The missing Malaysia Airlines plane is not in the Indian Ocean search zone where acoustic “pings” were detected, search co-ordinators have confirmed.
“The Australian Transport Safety Bureau (ATSB) has advised that the search in the vicinity of the acoustic detections can now be considered complete and in its professional judgment, the area can now be discounted as the final resting place of MH370,” the Joint Agency Co-ordination Centre said on Thursday.
JACC announced on April 7 that a pinger locator towed from the Australian navy vessel Ocean Shield had picked up two acoustic signals, with one held for more than two hours.
At the time, it described the signals as consistent with flight data or cockpit voice recorders, the most promising lead yet and likely from a man-made source.
Two days later, two more signals were detected, holding for about five and seven minutes.
JACC’s statement on Thursday came hours after CNN reported that the search had gone back to square one, citing US Navy deputy director of ocean engineering Michael Dean as saying the pings came from some other man-made source unrelated to MH370.
“Our best theory at this point is that (the pings were) likely some sound produced by the ship … or within the electronics of the Towed Pinger Locator,” he said, according to the report.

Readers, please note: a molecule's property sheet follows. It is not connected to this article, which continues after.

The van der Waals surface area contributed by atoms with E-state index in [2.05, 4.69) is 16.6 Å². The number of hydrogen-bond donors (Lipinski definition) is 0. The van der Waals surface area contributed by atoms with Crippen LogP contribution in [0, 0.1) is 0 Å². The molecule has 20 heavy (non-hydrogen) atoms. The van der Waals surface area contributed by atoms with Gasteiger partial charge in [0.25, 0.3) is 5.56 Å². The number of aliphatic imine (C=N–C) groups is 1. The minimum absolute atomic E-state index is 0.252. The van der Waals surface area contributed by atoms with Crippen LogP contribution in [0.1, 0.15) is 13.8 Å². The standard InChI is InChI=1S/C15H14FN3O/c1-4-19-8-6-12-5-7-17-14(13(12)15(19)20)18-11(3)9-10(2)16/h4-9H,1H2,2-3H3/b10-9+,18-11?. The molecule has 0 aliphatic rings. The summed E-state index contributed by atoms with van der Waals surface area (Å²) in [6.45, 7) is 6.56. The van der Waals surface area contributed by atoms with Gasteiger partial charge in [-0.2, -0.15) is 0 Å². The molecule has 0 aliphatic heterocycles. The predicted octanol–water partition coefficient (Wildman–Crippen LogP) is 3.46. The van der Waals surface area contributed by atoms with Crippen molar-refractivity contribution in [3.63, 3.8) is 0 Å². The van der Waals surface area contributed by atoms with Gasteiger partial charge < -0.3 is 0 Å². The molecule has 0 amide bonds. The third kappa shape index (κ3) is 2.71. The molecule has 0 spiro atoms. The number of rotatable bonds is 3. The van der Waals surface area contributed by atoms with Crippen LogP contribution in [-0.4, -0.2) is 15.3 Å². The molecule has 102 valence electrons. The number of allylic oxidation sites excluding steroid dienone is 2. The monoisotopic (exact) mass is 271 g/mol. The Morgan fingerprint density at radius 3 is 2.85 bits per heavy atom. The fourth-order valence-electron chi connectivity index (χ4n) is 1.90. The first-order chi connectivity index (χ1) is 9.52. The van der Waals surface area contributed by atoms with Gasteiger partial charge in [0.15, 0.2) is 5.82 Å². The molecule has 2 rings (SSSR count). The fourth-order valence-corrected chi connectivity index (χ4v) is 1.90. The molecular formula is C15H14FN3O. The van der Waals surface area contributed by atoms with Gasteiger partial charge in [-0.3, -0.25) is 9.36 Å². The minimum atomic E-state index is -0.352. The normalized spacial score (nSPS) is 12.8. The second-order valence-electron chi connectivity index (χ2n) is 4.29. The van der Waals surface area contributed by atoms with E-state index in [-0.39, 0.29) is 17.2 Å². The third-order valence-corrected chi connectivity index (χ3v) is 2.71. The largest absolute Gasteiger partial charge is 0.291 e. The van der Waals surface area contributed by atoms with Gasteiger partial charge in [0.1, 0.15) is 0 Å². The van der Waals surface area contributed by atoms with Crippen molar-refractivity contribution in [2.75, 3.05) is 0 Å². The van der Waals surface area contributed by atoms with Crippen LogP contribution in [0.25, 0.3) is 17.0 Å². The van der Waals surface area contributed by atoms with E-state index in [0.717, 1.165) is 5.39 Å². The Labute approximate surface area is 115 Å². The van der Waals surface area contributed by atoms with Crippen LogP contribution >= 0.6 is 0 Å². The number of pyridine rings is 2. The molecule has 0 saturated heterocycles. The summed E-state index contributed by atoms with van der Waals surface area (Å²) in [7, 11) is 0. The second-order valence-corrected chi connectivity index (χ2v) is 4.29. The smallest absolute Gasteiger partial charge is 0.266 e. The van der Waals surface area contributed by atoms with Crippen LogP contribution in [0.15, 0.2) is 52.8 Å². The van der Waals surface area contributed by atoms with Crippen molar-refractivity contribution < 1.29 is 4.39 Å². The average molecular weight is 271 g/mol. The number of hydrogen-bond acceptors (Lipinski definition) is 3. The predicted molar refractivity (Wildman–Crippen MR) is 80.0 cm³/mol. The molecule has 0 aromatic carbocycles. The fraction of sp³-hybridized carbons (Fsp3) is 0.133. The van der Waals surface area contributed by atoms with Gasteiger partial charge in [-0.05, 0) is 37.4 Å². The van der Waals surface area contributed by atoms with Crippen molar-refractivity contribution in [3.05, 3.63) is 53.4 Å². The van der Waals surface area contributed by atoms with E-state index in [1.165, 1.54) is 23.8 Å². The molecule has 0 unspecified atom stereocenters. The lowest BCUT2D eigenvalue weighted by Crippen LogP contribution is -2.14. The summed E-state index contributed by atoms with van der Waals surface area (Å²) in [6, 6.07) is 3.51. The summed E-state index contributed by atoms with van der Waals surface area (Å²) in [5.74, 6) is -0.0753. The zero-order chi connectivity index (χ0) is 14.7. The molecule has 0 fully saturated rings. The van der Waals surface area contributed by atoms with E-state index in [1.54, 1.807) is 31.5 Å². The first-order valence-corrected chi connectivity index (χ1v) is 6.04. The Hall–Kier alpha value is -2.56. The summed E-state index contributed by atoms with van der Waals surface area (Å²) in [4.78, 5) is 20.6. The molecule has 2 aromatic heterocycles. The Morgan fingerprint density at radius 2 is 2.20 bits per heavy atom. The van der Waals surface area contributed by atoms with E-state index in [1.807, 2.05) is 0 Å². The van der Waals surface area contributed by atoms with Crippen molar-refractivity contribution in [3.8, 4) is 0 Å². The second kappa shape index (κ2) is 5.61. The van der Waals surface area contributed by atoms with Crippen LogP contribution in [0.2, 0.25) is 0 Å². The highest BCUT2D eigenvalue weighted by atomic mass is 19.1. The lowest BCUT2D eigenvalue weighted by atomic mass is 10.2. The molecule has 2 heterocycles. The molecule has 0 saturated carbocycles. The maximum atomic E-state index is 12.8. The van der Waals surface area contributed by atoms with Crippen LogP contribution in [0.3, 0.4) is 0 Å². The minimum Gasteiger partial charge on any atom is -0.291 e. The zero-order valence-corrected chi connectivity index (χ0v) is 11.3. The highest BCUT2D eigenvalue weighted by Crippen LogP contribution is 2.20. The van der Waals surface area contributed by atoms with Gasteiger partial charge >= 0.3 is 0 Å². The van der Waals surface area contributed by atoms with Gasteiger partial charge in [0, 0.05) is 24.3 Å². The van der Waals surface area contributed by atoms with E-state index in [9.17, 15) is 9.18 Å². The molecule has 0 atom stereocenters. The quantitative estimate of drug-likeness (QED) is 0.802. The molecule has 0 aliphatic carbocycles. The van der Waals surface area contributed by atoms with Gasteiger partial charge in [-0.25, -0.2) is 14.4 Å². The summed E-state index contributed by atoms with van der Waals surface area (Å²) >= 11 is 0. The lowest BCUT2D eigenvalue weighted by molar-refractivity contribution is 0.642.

JACC has also confirmed the end of the Bluefin-21 mission, with the underwater drone detecting no signs of aircraft debris since it began scanning the sea floor off the West Australian coast on April 14.
The Bluefin-21 has scoured more than 850 square kilometres of the ocean floor looking for signs of the missing aircraft, but has been constrained by depth operating limits and technical hitches.
Having earlier narrowed down the search area based on the pings, JACC is now casting its net much wider, saying it continues to review all existing radar, satellite and aircraft performance data to define a search zone of up to 60,000 square kilometres in the southern Indian Ocean.
That zone still follows an arc defined by British company Inmarsat based on the final “handshakes” between the Boeing 777 and satellites.
Relatives of the 239 passengers and crew were recently successful in calling for Inmarsat’s data to be publicly released, unconvinced searchers were looking in the right place.
JACC said the findings of the data review would be made public “in due course”.
And it is not only pushing ahead with sea floor mapping in the “defined” search area, it is also adding more vessels to the survey, which is expected to take about three months.
A fresh, potentially deeper underwater search will follow, beginning in August and taking up to 12 months.
A formal request for tender to undertake the search would be released soon, JACC said.
“A single prime contractor will be chosen to bring together and manage the expertise, equipment and vessels to carry out the search,” it said.
MH370 went missing on March 8 about one hour into a night flight from Kuala Lumpur to Beijing.